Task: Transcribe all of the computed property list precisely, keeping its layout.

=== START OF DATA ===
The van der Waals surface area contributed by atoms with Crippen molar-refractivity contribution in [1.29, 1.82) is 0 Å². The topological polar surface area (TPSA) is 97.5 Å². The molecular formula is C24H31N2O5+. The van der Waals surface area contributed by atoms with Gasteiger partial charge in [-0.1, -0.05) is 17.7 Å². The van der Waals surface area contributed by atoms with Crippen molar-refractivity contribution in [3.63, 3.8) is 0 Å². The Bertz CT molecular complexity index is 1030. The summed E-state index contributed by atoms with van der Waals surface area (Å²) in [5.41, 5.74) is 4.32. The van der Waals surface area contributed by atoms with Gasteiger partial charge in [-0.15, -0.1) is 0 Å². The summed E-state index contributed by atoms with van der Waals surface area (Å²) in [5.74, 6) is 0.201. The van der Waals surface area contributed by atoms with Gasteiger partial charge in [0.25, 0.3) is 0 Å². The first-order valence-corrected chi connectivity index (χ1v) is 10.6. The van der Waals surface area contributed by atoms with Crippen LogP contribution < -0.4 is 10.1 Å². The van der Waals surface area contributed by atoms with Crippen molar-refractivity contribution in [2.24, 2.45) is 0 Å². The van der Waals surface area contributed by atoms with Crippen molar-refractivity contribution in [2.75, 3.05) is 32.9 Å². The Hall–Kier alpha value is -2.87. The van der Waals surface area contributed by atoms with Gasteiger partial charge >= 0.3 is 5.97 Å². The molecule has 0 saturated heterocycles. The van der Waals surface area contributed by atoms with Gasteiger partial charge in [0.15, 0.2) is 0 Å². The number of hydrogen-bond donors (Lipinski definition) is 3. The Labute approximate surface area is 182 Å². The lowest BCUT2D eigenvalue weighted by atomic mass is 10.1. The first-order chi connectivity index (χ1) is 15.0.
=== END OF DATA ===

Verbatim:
The van der Waals surface area contributed by atoms with Crippen molar-refractivity contribution in [1.29, 1.82) is 0 Å². The topological polar surface area (TPSA) is 97.5 Å². The molecular formula is C24H31N2O5+. The van der Waals surface area contributed by atoms with Gasteiger partial charge in [-0.1, -0.05) is 17.7 Å². The van der Waals surface area contributed by atoms with Crippen molar-refractivity contribution in [3.63, 3.8) is 0 Å². The Bertz CT molecular complexity index is 1030. The summed E-state index contributed by atoms with van der Waals surface area (Å²) in [5.41, 5.74) is 4.32. The van der Waals surface area contributed by atoms with Gasteiger partial charge in [-0.15, -0.1) is 0 Å². The summed E-state index contributed by atoms with van der Waals surface area (Å²) in [5.74, 6) is 0.201. The van der Waals surface area contributed by atoms with Gasteiger partial charge in [0.25, 0.3) is 0 Å². The first-order valence-corrected chi connectivity index (χ1v) is 10.6. The van der Waals surface area contributed by atoms with Crippen LogP contribution < -0.4 is 10.1 Å². The van der Waals surface area contributed by atoms with Crippen molar-refractivity contribution in [2.24, 2.45) is 0 Å². The van der Waals surface area contributed by atoms with Crippen molar-refractivity contribution in [2.75, 3.05) is 32.9 Å². The Hall–Kier alpha value is -2.87. The van der Waals surface area contributed by atoms with Gasteiger partial charge >= 0.3 is 5.97 Å². The molecule has 0 saturated heterocycles. The van der Waals surface area contributed by atoms with Gasteiger partial charge in [0.15, 0.2) is 0 Å². The number of hydrogen-bond donors (Lipinski definition) is 3. The Labute approximate surface area is 182 Å². The lowest BCUT2D eigenvalue weighted by atomic mass is 10.1. The first-order chi connectivity index (χ1) is 15.0.